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Hogan v. Hogan

United States District Court, E.D. Virginia, Alexandria Division

January 11, 2017

JOSEPH HOGAN, Petitioner,
v.
MARILUZ HOGAN, Respondent.

          MEMORANDUM OPINION

          JAMES C. CACHERIS UNITED STATES DISTRICT COURT JUDGE.

         This matter is before the Court on Respondent Mariluz Hogan's Motion to Dismiss [Dkt. 29] Petitioner Joseph Hogan's Petition under the Hague Convention on the Civil Aspects of International Child Abduction. For the following reasons, the Court will deny Respondent's Motion.

         I. Background

         The following facts are taken as true for purposes of the preset Motion. See E.I. du Pont de Nemours & Co. v. Kolon Indus., Inc., 637 F.3d 435, 440 (4th Cir. 2011).

         Petitioner and Respondent married in 2001. Both are U.S. citizens, and Petitioner is additionally a citizen of Brazil. Petitioner and Respondent have two children together, GTH and JWH, who are citizens of both the United States and Brazil.

         Respondent is employed by U.S. Immigration and Customs Enforcement. In 2012, Respondent accepted a three-year assignment in Spain as an attaché to the United States embassy in that country. Petitioner and the couple's two children relocated to Spain in June of 2013, where the family resided for the following three years.

         Shortly before her assignment was to expire, Respondent informed Petitioner that she intended to file for divorce, seek a new job, and relocate their children to the United States. Petitioner objected to the removal of their children from Spain, as they were thriving in their Spanish community.

         Several weeks later, in the early hours of November 17, 2016, Respondent removed the children from their home in Spain without warning and took them to the airport. Despite Petitioner's efforts, Respondent then flew with the children to the United States. She has since resided with them in this district. Respondent's assignment in Spain has now terminated, and Respondent intends to remain in the United States with the children against Petitioner's wishes.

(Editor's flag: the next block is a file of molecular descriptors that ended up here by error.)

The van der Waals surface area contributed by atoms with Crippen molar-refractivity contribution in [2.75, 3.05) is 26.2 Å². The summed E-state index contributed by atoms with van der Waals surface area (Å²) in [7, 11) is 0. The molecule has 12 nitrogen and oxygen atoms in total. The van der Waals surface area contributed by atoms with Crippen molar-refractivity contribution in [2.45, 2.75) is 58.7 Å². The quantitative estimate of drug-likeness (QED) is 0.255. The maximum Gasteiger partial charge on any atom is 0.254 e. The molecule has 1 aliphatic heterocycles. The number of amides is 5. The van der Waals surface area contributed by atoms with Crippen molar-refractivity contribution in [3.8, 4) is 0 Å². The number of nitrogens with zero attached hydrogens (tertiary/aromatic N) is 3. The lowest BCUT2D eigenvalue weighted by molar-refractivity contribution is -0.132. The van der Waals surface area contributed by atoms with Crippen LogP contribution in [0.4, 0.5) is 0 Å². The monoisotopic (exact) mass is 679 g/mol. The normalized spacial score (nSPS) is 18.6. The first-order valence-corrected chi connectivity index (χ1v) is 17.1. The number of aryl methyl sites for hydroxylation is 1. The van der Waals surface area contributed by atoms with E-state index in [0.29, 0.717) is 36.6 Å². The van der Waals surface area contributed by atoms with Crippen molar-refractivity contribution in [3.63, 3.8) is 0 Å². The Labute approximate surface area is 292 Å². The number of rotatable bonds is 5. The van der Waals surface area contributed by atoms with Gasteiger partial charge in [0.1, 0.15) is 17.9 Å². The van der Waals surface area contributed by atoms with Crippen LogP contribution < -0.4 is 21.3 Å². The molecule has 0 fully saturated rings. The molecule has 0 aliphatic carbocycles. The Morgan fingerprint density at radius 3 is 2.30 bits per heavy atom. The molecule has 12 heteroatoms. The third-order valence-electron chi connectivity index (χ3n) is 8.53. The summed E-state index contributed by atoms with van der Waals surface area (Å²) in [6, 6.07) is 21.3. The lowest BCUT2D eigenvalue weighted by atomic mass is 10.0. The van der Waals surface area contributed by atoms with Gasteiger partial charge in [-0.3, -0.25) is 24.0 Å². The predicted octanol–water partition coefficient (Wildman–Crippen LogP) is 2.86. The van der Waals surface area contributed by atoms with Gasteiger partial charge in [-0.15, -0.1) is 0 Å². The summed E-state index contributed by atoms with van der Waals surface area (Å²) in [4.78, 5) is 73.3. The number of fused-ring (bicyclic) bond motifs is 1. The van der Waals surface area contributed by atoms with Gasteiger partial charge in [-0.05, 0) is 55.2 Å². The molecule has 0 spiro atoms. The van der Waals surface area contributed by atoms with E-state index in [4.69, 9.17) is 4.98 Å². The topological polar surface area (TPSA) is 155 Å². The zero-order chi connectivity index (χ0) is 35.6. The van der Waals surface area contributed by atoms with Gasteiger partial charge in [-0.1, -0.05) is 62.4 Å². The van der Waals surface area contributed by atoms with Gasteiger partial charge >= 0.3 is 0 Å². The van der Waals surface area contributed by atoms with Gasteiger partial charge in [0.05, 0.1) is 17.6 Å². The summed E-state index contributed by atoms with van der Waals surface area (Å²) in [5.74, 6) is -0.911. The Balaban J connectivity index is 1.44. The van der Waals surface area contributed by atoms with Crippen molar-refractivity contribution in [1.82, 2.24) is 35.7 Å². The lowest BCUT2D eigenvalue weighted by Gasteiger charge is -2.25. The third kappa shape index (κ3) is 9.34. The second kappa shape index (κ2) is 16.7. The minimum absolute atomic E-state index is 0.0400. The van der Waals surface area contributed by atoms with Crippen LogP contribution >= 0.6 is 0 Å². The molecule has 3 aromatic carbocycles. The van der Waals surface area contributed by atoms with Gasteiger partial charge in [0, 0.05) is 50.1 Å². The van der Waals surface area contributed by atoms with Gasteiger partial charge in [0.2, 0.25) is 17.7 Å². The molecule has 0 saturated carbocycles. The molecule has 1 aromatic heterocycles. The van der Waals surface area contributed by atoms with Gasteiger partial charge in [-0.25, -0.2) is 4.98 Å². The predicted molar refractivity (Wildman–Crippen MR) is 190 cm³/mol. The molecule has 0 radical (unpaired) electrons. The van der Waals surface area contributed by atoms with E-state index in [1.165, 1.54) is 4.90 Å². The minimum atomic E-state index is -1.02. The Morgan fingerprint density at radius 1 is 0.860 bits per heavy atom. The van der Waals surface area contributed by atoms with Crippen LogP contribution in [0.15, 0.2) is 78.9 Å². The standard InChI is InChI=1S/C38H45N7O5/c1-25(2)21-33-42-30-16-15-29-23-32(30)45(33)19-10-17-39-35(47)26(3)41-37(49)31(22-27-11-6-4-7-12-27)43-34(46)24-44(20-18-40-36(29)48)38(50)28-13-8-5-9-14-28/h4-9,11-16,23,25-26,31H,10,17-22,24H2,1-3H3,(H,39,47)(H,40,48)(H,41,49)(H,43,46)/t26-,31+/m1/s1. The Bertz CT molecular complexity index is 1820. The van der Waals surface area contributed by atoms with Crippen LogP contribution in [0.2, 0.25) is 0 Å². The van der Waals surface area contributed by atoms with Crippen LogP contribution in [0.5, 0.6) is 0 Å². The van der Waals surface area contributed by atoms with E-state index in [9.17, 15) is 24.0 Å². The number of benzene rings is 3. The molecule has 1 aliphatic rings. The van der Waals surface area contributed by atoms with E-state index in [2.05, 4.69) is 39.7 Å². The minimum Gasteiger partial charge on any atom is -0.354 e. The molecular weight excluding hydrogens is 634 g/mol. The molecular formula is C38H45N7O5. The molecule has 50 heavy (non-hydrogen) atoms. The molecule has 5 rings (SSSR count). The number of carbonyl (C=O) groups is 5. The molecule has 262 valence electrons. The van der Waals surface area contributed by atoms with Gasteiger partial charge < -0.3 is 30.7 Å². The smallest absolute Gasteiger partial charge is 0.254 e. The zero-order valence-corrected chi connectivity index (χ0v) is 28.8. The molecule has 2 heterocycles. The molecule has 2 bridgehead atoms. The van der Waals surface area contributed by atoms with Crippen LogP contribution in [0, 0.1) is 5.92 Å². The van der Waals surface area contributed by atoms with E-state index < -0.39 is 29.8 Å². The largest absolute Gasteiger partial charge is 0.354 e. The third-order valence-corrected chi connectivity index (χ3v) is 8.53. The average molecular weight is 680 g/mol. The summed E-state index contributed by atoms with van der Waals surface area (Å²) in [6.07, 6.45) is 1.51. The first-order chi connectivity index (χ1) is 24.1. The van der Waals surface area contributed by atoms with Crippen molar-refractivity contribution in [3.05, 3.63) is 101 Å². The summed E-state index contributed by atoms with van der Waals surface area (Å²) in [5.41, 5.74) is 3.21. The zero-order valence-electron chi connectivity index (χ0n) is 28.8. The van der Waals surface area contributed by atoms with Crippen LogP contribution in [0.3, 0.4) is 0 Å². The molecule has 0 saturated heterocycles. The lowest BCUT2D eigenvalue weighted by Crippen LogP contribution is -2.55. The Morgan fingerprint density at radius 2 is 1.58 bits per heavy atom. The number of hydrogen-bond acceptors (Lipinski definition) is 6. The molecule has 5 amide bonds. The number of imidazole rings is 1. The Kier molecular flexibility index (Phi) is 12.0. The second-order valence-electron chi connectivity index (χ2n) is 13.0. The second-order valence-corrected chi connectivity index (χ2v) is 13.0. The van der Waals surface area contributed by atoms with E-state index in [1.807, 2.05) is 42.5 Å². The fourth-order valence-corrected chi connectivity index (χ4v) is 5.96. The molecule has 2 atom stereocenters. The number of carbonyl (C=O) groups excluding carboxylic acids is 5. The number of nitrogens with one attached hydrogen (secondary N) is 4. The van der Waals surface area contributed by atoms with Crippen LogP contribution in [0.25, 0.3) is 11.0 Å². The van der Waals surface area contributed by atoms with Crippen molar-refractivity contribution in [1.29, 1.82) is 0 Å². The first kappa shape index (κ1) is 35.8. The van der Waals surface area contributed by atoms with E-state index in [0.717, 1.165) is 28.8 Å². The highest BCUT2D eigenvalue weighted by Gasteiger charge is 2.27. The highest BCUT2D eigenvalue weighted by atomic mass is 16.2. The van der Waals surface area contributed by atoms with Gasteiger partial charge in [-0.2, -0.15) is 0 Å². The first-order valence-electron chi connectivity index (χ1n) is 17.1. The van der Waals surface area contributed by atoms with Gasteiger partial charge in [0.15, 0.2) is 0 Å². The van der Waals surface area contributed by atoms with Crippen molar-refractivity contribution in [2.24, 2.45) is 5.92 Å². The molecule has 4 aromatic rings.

On November 29, 2016, Petitioner filed a Petition under the Hague Convention on the Civil Aspects of International Child Abduction seeking the return of the children to Spain. The Petition was transferred from the U.S. District Court for the District of Columbia to this Court, and Respondent now moves to dismiss it pursuant to Federal Rule of Civil Procedure 12(b)(6).

         II. Legal Standard

         “The purpose of a Rule 12(b)(6) motion is to test the sufficiency of a complaint; ‘importantly, a Rule 12(b)(6) motion does not resolve contests surrounding the facts, the merits of a claim, or the applicability of defenses.'” Edwards v. City of Goldsboro, 178 F.3d 231, 243-44 (4th Cir. 1999) (quoting Republican Party v. Martin, 980 F.2d 943, 952 (4th Cir. 1992)). In reviewing a motion brought under Rule 12(b)(6), the Court “must accept as true all of the factual allegations contained in the complaint, ” drawing “all reasonable inferences” in the plaintiff's favor. E.I. du Pont de Nemours & Co., 637 F.3d at 440 (citations omitted). Generally, the Court may not look beyond the four corners of the complaint in evaluating a Rule 12(b)(6) motion. See Goldfarb v. Mayor & City Council of Baltimore, 791 F.3d 500, 508 (4th Cir. 2015).

         III. Analysis

         Petitioner asks that the Court order his children returned to Spain pursuant to the Hague Convention on the Civil Aspects of International Child Abduction, a treaty intended to “deter parents from taking children across international boundaries in search of a more sympathetic court to resolve custody disputes.” Alcala v. Hernandez, 826 F.3d 161, 169 (4th Cir. 2016), cert. denied, 137 S.Ct. 393 (2016). “The Convention is based on the principle that the best interests of the child are well served when decisions regarding custody rights are made in the country of habitual residence.” Abbott v. Abbott, 560 U.S. 1, 20 (2010). The primary remedy available under the Convention is a court order mandating the return of a child to their country of habitual residence. “Importantly, the return remedy does not alter the pre-existing allocation of custody rights between parents; the Convention generally leaves ultimate custodial decisions to the courts of the country of habitual residence.” Alcala, 826 F.3d at 169.

         As an initial matter, Petitioner filed an Amended Petition [Dkt. 33] on the eve of the hearing on this Motion. “[A]n amended pleading ordinarily supersedes the original and renders it of no legal effect.” Young v. City of Mount Ranier, 238 F.3d 567, 572 (4th Cir. 2001) (citation omitted). Under other circumstances this might warrant denying Respondent's Motion to Dismiss, which is directed to Petitioner's original, null Petition. Here, however, the Amended Petition merely adds allegations ...


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